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Sunday, March 31, 2013

Supreme Court of Canada agreed to review prostitution laws
Sarah Steers at 12:00 AM ET

On March 31, 2011, the Supreme Court of Canada agreed to review a ruling from the Court of Appeal of British Columbia, which would permit standing for Sheryl Kiselbach, a former sex worker from Vancouver, if affirmed. Kiselbach initiated a lawsuit challenging anti-prostitution laws in 2007, but was denied standing in a lower court ruling. Upon appeal, the B.C. Court of Appeals reversed, approving standing. The federal attorney general then appealed to the Supreme Court. A similar case fighting Canadian anti-prostitution laws was initiated in Ontario in March 2007 by the Sex Professionals of Canada (SPOC). The Ontario Court of Appeals affirmed a stay on June 17, 2011, which kept certain aspects of sex work illegal, and later ruled the law unconstitutional. On April 26, 2012, a challenge to the unconstitutionality of the anti-prostitution law was appealed to the Supreme Court of Canada.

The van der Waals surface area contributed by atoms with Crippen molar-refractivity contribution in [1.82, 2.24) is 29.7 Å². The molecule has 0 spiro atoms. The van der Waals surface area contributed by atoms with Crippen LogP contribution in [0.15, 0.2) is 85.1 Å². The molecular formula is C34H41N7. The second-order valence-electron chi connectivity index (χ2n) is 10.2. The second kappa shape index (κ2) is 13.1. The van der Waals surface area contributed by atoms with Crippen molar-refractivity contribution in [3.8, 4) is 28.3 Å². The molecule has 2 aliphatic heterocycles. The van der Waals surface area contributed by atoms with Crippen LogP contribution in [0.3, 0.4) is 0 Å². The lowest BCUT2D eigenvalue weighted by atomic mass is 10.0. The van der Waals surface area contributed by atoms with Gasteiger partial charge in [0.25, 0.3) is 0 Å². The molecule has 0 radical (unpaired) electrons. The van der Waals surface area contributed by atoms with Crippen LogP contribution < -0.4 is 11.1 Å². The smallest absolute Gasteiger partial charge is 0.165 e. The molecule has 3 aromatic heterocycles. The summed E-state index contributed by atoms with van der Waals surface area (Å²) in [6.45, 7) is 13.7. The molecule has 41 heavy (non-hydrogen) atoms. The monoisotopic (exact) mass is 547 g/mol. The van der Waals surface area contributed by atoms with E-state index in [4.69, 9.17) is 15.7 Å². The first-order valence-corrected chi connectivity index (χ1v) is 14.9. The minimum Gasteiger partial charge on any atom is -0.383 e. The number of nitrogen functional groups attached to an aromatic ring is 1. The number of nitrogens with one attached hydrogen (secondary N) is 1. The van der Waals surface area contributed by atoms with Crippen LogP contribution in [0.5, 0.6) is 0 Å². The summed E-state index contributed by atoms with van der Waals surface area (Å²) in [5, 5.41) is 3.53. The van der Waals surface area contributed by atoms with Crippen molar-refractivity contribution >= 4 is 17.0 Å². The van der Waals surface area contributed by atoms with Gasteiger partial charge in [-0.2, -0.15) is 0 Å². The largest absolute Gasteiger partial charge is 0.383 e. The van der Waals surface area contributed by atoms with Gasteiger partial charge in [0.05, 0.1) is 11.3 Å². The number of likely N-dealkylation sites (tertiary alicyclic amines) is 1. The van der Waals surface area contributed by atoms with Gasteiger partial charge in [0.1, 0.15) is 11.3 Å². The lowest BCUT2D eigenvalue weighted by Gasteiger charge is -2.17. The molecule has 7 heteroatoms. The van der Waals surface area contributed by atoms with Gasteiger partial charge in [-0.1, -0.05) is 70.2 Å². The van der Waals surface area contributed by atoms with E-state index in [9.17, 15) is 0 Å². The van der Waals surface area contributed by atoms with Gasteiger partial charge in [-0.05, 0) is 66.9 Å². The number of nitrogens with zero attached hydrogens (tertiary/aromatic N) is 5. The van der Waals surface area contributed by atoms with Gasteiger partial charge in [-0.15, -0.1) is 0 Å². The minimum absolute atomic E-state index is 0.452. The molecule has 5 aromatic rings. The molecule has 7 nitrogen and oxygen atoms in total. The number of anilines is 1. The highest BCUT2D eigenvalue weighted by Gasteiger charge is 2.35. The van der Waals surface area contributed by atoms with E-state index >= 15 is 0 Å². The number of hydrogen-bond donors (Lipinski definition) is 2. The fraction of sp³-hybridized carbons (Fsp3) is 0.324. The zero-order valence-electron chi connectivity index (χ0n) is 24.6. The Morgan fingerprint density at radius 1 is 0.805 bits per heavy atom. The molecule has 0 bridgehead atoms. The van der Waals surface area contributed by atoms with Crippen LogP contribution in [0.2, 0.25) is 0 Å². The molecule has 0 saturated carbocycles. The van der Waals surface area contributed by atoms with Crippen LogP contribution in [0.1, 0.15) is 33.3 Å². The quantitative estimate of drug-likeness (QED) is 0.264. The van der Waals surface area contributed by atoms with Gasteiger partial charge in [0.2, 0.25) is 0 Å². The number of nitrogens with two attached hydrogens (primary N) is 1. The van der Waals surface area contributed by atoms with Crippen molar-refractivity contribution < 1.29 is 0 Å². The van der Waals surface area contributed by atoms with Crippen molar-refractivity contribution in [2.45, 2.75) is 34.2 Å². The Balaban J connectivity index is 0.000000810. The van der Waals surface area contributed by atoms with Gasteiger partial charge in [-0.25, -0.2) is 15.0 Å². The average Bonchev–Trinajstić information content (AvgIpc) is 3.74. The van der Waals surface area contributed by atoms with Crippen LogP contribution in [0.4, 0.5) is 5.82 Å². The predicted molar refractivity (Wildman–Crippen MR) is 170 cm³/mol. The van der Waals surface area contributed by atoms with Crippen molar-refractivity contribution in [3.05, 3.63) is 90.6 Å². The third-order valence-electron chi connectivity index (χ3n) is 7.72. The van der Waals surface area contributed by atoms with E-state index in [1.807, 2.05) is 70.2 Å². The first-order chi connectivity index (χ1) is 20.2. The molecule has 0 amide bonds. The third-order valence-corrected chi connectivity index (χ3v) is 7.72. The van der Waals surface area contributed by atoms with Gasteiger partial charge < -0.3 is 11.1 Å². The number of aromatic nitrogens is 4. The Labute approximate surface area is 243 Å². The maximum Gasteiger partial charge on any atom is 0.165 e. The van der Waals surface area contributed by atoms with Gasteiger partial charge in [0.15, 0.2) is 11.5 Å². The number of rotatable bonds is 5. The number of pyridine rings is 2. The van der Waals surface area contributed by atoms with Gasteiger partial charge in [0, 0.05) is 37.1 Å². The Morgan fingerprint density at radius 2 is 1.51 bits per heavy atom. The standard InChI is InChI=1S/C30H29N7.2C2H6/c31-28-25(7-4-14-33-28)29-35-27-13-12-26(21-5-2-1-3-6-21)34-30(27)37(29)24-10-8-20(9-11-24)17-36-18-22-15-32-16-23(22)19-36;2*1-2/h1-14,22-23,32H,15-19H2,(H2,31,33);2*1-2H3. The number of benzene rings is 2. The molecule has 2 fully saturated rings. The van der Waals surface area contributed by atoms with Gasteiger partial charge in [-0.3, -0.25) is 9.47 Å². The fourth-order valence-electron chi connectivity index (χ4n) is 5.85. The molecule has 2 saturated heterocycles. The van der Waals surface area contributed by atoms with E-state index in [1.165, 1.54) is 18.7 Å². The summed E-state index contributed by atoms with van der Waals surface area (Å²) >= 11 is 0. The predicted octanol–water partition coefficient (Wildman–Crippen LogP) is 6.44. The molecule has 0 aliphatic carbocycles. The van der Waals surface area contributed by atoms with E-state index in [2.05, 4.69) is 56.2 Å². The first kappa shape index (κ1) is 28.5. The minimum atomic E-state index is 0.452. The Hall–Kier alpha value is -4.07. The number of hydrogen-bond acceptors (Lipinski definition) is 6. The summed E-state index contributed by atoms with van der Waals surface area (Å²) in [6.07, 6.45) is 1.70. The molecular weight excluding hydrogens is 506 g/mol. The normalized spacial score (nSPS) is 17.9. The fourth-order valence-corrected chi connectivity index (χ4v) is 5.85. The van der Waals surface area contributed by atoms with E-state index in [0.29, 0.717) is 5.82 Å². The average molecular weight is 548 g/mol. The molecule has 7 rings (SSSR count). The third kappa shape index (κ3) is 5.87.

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Learn more about prostitution from the JURIST news archive.




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